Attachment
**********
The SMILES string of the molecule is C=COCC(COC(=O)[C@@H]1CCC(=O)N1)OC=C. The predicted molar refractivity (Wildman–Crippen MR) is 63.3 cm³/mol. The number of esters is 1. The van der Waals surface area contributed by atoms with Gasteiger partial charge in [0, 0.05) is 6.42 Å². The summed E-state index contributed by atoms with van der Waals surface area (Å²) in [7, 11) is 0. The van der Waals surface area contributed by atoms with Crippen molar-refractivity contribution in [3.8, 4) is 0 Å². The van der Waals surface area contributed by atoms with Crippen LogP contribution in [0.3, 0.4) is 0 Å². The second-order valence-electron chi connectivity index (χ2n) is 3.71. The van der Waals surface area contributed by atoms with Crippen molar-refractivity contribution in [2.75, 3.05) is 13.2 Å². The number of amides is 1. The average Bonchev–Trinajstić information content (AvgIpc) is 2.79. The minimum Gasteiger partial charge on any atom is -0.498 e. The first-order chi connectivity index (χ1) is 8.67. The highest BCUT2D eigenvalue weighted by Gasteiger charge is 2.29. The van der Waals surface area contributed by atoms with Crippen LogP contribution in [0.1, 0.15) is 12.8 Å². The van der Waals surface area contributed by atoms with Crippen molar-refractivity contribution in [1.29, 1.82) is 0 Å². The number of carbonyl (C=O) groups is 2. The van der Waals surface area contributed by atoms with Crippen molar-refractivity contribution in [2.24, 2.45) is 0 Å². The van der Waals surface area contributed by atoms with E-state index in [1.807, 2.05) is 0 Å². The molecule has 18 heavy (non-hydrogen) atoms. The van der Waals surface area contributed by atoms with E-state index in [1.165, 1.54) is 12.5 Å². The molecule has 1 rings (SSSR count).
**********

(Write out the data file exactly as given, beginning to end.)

The SMILES string of the molecule is C=COCC(COC(=O)[C@@H]1CCC(=O)N1)OC=C. The predicted molar refractivity (Wildman–Crippen MR) is 63.3 cm³/mol. The number of esters is 1. The van der Waals surface area contributed by atoms with Gasteiger partial charge in [0, 0.05) is 6.42 Å². The summed E-state index contributed by atoms with van der Waals surface area (Å²) in [7, 11) is 0. The van der Waals surface area contributed by atoms with Crippen molar-refractivity contribution in [3.8, 4) is 0 Å². The van der Waals surface area contributed by atoms with Crippen LogP contribution in [0.3, 0.4) is 0 Å². The second-order valence-electron chi connectivity index (χ2n) is 3.71. The van der Waals surface area contributed by atoms with Crippen molar-refractivity contribution in [2.75, 3.05) is 13.2 Å². The number of amides is 1. The average Bonchev–Trinajstić information content (AvgIpc) is 2.79. The minimum Gasteiger partial charge on any atom is -0.498 e. The first-order chi connectivity index (χ1) is 8.67. The highest BCUT2D eigenvalue weighted by Gasteiger charge is 2.29. The van der Waals surface area contributed by atoms with Crippen LogP contribution in [0.1, 0.15) is 12.8 Å². The van der Waals surface area contributed by atoms with Crippen molar-refractivity contribution in [1.29, 1.82) is 0 Å². The number of carbonyl (C=O) groups is 2. The van der Waals surface area contributed by atoms with Crippen molar-refractivity contribution in [2.24, 2.45) is 0 Å². The van der Waals surface area contributed by atoms with E-state index in [1.807, 2.05) is 0 Å². The molecule has 18 heavy (non-hydrogen) atoms. The van der Waals surface area contributed by atoms with E-state index in [1.165, 1.54) is 12.5 Å². The molecule has 1 rings (SSSR count).